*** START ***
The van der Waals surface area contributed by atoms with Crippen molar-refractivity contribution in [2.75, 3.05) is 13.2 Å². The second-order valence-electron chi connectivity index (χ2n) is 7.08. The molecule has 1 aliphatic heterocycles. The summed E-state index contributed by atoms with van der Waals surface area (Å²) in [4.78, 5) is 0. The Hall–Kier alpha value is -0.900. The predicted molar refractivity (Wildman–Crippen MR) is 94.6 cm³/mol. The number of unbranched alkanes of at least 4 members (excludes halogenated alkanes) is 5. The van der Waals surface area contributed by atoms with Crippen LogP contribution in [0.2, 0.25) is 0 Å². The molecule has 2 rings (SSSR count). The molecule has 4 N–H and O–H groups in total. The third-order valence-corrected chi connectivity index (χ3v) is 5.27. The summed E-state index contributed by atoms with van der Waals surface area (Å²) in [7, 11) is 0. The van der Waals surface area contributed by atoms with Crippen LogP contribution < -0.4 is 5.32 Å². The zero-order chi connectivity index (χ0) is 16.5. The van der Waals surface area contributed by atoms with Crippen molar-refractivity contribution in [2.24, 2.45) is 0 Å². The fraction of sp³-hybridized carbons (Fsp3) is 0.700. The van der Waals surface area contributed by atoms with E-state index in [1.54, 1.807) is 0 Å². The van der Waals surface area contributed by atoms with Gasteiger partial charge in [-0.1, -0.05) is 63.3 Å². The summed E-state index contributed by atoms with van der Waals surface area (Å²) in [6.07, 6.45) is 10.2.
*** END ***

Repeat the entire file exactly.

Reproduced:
The van der Waals surface area contributed by atoms with Crippen molar-refractivity contribution in [2.75, 3.05) is 13.2 Å². The second-order valence-electron chi connectivity index (χ2n) is 7.08. The molecule has 1 aliphatic heterocycles. The summed E-state index contributed by atoms with van der Waals surface area (Å²) in [4.78, 5) is 0. The Hall–Kier alpha value is -0.900. The predicted molar refractivity (Wildman–Crippen MR) is 94.6 cm³/mol. The number of unbranched alkanes of at least 4 members (excludes halogenated alkanes) is 5. The van der Waals surface area contributed by atoms with Crippen LogP contribution in [0.2, 0.25) is 0 Å². The molecule has 2 rings (SSSR count). The molecule has 4 N–H and O–H groups in total. The third-order valence-corrected chi connectivity index (χ3v) is 5.27. The summed E-state index contributed by atoms with van der Waals surface area (Å²) in [7, 11) is 0. The van der Waals surface area contributed by atoms with Crippen LogP contribution < -0.4 is 5.32 Å². The zero-order chi connectivity index (χ0) is 16.5. The van der Waals surface area contributed by atoms with Crippen molar-refractivity contribution in [2.24, 2.45) is 0 Å². The fraction of sp³-hybridized carbons (Fsp3) is 0.700. The van der Waals surface area contributed by atoms with E-state index in [1.54, 1.807) is 0 Å². The van der Waals surface area contributed by atoms with Gasteiger partial charge in [-0.1, -0.05) is 63.3 Å². The summed E-state index contributed by atoms with van der Waals surface area (Å²) in [6.07, 6.45) is 10.2.